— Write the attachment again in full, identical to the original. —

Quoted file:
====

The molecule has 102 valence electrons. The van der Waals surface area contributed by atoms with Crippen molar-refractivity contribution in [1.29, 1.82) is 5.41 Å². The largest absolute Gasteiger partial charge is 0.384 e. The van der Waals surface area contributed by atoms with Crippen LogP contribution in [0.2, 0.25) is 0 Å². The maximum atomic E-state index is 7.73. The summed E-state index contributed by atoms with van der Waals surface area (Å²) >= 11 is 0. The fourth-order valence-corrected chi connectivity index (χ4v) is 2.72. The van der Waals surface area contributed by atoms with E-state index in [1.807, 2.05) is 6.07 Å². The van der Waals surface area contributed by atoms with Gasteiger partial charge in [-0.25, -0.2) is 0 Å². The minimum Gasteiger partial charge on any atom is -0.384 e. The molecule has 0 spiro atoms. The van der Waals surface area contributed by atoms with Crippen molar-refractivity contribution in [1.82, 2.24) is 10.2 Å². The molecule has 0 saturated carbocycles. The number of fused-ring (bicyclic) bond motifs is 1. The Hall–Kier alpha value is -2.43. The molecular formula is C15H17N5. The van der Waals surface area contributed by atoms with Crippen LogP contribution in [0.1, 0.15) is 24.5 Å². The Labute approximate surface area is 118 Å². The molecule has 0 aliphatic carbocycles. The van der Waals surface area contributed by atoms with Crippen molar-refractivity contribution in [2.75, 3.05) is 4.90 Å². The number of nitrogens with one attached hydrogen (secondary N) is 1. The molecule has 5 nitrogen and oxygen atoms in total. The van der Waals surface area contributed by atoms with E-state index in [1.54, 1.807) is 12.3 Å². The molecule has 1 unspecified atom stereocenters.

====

The molecule has 102 valence electrons. The van der Waals surface area contributed by atoms with Crippen molar-refractivity contribution in [1.29, 1.82) is 5.41 Å². The largest absolute Gasteiger partial charge is 0.384 e. The van der Waals surface area contributed by atoms with Crippen LogP contribution in [0.2, 0.25) is 0 Å². The maximum atomic E-state index is 7.73. The summed E-state index contributed by atoms with van der Waals surface area (Å²) >= 11 is 0. The fourth-order valence-corrected chi connectivity index (χ4v) is 2.72. The van der Waals surface area contributed by atoms with E-state index in [1.807, 2.05) is 6.07 Å². The van der Waals surface area contributed by atoms with Gasteiger partial charge in [-0.25, -0.2) is 0 Å². The minimum Gasteiger partial charge on any atom is -0.384 e. The molecule has 0 spiro atoms. The van der Waals surface area contributed by atoms with Crippen molar-refractivity contribution in [1.82, 2.24) is 10.2 Å². The molecule has 0 saturated carbocycles. The number of fused-ring (bicyclic) bond motifs is 1. The Hall–Kier alpha value is -2.43. The molecular formula is C15H17N5. The van der Waals surface area contributed by atoms with Crippen LogP contribution in [0.1, 0.15) is 24.5 Å². The Labute approximate surface area is 118 Å². The molecule has 0 aliphatic carbocycles. The van der Waals surface area contributed by atoms with Crippen molar-refractivity contribution in [2.75, 3.05) is 4.90 Å². The number of nitrogens with one attached hydrogen (secondary N) is 1. The molecule has 5 nitrogen and oxygen atoms in total. The van der Waals surface area contributed by atoms with E-state index in [1.54, 1.807) is 12.3 Å². The molecule has 1 unspecified atom stereocenters.